School of Geography, Geology and the Environment

Everyday Geopolitical Lives

It sometimes feels as if the world is in a perpetual state of uncertainty and (political, economic and environmental) crisis. These crises are experienced unevenly in different places and at different spatial scales. There is a long tradition of critical human geography research at the University of Leicester which examines the ‘ordinary’ and ‘mundane’ spaces of people’s everyday lives. For us, there is a tension in geography between studying extraordinary spaces and those of the everyday. In other words, should we be most concerned with unusual and exceptional spaces or the sites where most things happen? For many of us it is important to explore the multiple ways in which ordinary, provincial, marginal, and potentially mundane spaces are experienced by different people. It is in these spaces where communities live, where they negotiate conviviality, and where new spatial and social formations can develop. Often it is in apparently everyday places that alternatives emerge and survivability is fostered. This work is intrinsically political, being concerned with how questions of identity, recognition, representation, and access to resources of various kinds matter in the spaces that people use every day. Increasingly, our work also examines how the experience of these everyday spaces are shaped by broader geopolitical conflicts, tensions and forms of world-making. We are interested in the ways that questions of geopolitics and biopolitics materialize and are felt in people’s ordinary lives.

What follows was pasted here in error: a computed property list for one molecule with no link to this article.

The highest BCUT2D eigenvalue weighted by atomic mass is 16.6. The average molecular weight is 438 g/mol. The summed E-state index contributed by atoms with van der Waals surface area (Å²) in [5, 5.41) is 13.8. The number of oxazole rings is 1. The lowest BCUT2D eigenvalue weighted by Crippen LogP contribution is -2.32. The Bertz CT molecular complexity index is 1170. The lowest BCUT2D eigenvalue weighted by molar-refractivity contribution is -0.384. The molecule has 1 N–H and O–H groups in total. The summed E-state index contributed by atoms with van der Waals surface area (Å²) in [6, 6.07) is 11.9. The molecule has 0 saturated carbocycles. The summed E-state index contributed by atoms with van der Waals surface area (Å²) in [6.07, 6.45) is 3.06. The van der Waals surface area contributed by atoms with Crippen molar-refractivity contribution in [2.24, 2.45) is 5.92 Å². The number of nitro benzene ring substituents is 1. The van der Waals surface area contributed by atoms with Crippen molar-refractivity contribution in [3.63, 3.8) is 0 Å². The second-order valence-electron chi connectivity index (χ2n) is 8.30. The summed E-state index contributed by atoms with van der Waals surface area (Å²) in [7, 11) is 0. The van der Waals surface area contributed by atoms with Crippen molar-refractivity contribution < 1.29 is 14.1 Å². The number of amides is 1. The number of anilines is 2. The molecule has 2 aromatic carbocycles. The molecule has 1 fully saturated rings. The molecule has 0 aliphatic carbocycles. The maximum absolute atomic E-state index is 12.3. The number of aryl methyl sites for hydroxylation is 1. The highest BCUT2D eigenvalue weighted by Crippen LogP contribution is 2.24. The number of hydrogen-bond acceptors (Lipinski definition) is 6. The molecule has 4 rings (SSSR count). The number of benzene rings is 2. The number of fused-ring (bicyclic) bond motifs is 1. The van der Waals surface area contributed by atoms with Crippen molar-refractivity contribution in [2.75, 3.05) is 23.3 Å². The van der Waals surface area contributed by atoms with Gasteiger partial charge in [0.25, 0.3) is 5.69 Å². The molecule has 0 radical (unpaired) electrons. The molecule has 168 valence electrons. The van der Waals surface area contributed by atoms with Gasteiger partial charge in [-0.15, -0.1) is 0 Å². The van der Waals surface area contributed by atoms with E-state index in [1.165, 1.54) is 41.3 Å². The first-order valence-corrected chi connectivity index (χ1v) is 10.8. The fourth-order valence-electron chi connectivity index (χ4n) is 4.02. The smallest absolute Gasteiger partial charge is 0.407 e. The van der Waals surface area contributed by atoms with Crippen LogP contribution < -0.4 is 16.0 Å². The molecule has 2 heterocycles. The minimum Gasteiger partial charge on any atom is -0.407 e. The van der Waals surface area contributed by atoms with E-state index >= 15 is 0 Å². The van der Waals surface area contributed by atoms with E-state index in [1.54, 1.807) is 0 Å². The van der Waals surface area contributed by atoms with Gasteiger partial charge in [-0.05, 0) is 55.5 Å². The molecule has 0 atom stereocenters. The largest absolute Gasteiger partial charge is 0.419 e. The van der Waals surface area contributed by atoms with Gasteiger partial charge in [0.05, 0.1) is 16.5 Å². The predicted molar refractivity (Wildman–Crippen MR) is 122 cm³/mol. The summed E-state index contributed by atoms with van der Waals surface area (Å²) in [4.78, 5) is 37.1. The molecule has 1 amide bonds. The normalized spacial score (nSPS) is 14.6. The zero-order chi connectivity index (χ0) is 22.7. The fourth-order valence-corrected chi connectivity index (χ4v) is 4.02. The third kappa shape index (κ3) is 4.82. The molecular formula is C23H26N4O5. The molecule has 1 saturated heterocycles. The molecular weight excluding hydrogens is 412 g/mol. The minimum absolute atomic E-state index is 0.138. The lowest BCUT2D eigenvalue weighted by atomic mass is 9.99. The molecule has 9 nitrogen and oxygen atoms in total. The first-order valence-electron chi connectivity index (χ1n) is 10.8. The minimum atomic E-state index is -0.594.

Research within this theme explores people’s experiences of living amongst multicultures and super-diversity (in their schools, their neighbourhoods, and in urban greenspaces), as well as engaging in everyday acts of cosmopolitan consumption; aspects of international student mobility and other forms of transnational migration; and, the intimate geopolitics of surviving cancer – everyday spaces and people engaging in difficult, different and challenging issues. At the same time, members of the research theme also explore state-led forms of diplomacy and popular geopolitics, such as the ways in which states, NGOs and businesses produce geopolitical knowledge about sexual orientation and gender identity. Furthermore, the School has a long tradition of examining how different forms of activism and protest produce particular ways of understanding the world. Members of the theme are currently researching the forms of transnational solidarity produced by the international anti-apartheid movement; anti-gentrification resistance; and contemporary HIV/AIDS activism that is advocating access to Pre-Exposure Prophylaxis to prevent HIV infection. Our interest in online spaces is also found in work examining gendered and sexualized relations amongst users of collaborative internet platforms such as Wikipedia and OpenStreetMap. The group is researching these topics using a variety of creative methods (including poetry, photographic montage, and novel forms of data visualization) in conjunction with our Creative Research Methods Lab, as well as using more standard archival, interviewing and narrative techniques.

Our research asks

  • How can we understand the modulation between extreme (geopolitical) events and everydayness?
  • How do the geo-political and bio-politics interact in the contemporary world? How do considerations of the earth, land, and territory shape the regulation of the life and death of populations?
  • How do people survive and experience survivability? How does life go on after catastrophic or life-threatening events (at multiple spatial scales)?

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